Did you know that a signature color can improve brand recognition by as much as 80%? In a competitive market, brands have to use every resource at their disposal, if they wish to prevail in their niche. Out of all the possible solutions, logo design and the color scheme are perhaps the most important. Why exactly?
Due to an oversaturated market, brands must bank in on making a killer first impression. A visual approach is by far the most efficient method, as it engages the human mind much faster than written words. To maximize your branding efforts, you have to use knowledge based on logo design psychology and color theory.
Create your logo with a purpose
Perhaps the most important facet of logo design psychology is the motivation behind the logo. No matter which shapes, colors or symbols you use, at the end of the day – they are all subject to the story behind them. Before you go start turning your idea into reality, ask yourself these questions:
- For whom am I creating the logo?
- What emotions do I aim to induce with my logo and overall branding efforts?
- How big is the audience group that I’m aiming at?
- At what point will the reaction of a person result in an interest in my brand?
If you create your logo with a strong purpose, or even better – a story behind it, it will resonate with anyone who sees it. The whole crux of logo design psychology doesn’t.
Following the trends in logo design
A crucial step in implementing logo design psychology revolves around combining your ideas (like we’ve mentioned earlier) and current trends. No matter how brilliant your ideas might be, they can’t be effective if they’re not demonstrated in a relatable form. Constantly do research and pay attention to what other brands in your niche are using.
However, you should only use these examples as a basis to convert your ideas into an attractive and viable branding element. Whenever you can, use an element that is unique and characteristic for your brand in particular.
The logo can include anything from distinct fonts, color schemes and most importantly – the unison of all these elements.
With so many designers struggling to create a logo that resonates with their audience, a question arises – is the time invested worth it?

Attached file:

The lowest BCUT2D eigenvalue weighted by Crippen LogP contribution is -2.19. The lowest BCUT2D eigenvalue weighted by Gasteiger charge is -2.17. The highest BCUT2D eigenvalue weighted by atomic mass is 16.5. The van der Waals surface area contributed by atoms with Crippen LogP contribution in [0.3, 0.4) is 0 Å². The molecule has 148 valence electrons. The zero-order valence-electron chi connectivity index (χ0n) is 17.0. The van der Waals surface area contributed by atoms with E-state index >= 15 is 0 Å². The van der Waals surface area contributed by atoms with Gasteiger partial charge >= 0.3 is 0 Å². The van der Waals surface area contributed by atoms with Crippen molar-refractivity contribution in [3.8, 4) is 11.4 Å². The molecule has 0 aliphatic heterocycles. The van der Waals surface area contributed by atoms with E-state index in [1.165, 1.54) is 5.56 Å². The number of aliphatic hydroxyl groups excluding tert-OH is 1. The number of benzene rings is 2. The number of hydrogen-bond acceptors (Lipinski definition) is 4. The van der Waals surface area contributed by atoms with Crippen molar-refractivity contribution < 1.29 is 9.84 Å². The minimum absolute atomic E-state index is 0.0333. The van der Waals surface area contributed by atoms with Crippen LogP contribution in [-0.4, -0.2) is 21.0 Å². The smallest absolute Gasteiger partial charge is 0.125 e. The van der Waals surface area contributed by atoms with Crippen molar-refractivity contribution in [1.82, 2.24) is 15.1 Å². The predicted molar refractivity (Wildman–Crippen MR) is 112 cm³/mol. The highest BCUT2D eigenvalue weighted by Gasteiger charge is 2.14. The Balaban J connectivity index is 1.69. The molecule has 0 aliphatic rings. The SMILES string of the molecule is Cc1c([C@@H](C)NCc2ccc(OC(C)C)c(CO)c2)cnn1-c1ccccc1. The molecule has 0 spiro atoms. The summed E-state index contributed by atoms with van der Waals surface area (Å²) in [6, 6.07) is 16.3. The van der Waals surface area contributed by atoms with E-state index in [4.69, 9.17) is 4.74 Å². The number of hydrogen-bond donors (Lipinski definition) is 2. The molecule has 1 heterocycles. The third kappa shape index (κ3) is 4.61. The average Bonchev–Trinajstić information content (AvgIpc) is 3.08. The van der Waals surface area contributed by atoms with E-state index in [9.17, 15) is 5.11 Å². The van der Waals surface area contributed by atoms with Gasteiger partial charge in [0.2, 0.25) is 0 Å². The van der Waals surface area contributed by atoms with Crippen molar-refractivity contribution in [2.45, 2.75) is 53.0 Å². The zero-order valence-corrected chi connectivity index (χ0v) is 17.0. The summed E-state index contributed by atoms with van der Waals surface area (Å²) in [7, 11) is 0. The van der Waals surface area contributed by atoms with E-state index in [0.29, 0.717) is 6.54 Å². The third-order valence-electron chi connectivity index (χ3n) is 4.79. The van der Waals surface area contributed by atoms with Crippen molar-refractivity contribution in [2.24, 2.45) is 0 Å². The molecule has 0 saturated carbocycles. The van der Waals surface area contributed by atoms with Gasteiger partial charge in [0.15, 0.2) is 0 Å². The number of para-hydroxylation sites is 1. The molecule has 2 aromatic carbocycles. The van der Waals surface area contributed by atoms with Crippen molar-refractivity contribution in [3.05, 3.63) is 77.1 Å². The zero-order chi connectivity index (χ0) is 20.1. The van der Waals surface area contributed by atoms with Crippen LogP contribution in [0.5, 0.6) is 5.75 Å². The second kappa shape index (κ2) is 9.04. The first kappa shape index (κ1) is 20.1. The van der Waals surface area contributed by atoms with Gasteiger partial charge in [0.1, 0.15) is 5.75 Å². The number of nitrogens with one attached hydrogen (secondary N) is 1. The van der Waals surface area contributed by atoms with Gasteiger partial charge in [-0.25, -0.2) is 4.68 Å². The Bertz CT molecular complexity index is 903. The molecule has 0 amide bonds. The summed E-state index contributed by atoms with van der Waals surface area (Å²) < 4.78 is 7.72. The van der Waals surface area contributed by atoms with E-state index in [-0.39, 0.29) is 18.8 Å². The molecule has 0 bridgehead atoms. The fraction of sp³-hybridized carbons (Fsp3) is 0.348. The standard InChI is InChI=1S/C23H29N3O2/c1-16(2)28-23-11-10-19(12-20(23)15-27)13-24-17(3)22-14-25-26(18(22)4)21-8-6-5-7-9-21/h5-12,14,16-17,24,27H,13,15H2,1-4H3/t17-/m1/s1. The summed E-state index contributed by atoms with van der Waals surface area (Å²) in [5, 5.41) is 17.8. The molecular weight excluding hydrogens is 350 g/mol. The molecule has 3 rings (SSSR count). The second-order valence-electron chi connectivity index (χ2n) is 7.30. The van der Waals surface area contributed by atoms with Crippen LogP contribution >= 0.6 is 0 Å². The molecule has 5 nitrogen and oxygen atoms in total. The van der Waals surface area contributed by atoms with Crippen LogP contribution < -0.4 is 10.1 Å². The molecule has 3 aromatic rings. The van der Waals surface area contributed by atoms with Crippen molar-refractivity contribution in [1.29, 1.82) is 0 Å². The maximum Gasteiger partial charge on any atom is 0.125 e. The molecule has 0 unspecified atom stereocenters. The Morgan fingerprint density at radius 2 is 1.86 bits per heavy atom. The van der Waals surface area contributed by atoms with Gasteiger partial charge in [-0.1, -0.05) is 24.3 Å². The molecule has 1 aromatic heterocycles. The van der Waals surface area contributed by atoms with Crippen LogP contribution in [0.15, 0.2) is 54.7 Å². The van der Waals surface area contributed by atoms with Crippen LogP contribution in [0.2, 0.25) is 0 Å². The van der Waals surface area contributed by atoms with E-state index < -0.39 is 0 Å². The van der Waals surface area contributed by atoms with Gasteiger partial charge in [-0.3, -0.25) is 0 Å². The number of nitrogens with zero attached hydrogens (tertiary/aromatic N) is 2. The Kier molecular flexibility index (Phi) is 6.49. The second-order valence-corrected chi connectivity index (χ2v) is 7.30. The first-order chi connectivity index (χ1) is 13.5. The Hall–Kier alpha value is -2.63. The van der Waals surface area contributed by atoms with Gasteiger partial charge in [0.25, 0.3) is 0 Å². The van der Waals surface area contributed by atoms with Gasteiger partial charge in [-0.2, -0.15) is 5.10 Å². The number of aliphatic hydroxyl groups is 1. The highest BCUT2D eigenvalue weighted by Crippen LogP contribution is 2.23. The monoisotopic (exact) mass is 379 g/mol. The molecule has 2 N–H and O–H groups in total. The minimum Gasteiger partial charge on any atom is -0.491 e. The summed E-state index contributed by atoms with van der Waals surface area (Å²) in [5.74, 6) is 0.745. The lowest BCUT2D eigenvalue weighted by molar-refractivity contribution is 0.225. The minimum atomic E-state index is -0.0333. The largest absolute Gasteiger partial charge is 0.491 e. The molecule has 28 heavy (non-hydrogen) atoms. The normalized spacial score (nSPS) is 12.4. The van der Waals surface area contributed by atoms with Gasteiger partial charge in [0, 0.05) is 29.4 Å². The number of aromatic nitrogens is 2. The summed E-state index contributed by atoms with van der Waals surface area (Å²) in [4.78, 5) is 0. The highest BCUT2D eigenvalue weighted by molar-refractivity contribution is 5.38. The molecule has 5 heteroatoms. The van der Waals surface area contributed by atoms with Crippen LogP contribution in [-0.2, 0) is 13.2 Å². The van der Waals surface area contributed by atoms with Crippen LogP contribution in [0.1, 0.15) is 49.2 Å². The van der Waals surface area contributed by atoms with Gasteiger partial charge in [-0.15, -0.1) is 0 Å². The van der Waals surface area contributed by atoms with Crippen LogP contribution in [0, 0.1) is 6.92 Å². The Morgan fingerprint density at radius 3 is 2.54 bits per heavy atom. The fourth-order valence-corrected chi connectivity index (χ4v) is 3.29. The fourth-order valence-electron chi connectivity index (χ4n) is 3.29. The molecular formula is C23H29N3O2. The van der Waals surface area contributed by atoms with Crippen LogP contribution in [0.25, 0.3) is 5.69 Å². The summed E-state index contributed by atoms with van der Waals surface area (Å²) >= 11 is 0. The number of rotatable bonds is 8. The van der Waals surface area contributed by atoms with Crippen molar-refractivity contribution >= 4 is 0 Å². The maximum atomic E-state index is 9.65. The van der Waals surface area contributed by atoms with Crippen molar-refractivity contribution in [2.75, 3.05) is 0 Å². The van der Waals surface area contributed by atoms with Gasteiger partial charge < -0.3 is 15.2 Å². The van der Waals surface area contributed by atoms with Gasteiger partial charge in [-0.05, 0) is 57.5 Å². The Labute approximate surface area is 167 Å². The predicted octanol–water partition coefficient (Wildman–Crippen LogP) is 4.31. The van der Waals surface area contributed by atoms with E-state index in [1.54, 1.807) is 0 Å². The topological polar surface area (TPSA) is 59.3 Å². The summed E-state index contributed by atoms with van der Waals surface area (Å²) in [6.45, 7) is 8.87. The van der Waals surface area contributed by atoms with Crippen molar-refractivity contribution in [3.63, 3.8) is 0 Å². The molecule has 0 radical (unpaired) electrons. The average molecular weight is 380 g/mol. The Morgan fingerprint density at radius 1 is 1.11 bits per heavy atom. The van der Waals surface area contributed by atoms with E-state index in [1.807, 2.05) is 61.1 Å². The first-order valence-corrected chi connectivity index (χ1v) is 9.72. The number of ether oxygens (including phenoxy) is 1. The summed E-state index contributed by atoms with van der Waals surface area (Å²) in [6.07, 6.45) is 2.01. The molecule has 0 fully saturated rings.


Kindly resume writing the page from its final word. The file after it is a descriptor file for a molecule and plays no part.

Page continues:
If you estimate that investing resources in a new design is inefficient, given your current resources, a better option might be to invest in a ready made logo.
The advantages of ready-made logos
To bypass the difficult implementation of logo design psychology, many brands have opted to take a shortcut.
Using ready-made logos, small businesses and startups manage to create a viable brand identity that will attract and inspire any customers that comes across it.
If you’re starting your brand journey and are unsure of whether to use a ready-made logo, here is some food for thought:
- A ready-made logo comes with a commercial license, meaning that you are free to use it however you want and wherever you want. This is a big advantage over logos made by an in-house design team. You never know when you can be struck with a lawsuit because your logo resembles another. Even if you win the case, it’s still a big loss in terms of time.
- You have an excellent start for your branding journey. A ready-made logo can inspire and be much more than a 100×100 px image. With design elements from it, you can think of campaigns, banners and even an entire website design. It’s inspiration acquired in an easy way.
After acquiring a ready-made logo, there is still substantial room to customize it. In particular, you should focus on color theory. No matter how closely you follow current trends in logo design, you still have to use colors as a finishing touch.
Using color theory, you can affect the emotional state of your customers and make that emotion a permanent part of your brand identity.
Implementing color theory concepts
Color theory is a concept that came alive in the second half of the 20th century. Designers understood that, albeit color perception is subjective, the impression of certain colors is universal. Using the subjective view as a basis, a color receives a connotation with a certain emotion.
Here are some examples of color theory and how colors affect the customer.
- The color blue is by far the most popular solution for any business logo. Why? It has a soothing effect that radiates with confidence and security. Brands like HP and Intel market themselves as premium business solutions and the color blue contributes to that notion. Facebook, PayPal and other brands that work with money or personal information want to instill that sense of security.
- Black is the color of luxury and power. It’s also used as a connective color that strings all the other colors (if there are any) together. Nike, Adidas and other sportswear brands choose to be associated with this vigor.
- Red and yellow are colors of urgency. They are used to motivate the customer into making a purchase as soon as possible.
- Green is associated with nature, ecology and freshness. It instills positive emotions that are useful when assisting the customer during the customer journey.
Now that you understand logo design psychology and color theory, you know how to manipulate the emotional state of your customers. Start with a fresh idea or purchase a ready-made logo and go from there. Make sure that both the logo and the colors effectively represent your brand culture. Don’t forget to establish brand unison on all your social media channels.
Author’s bio: Cathy Baylis is a freelance content writer that specializes in the essay-writing services niche. She is known for his holistic approach to graphic design. Using essay writing service reviews, she is able to map out the psychological map of a customer and enhance the design of a website. Cathy loves sharing her interests with readers, and she has something to say, for sure.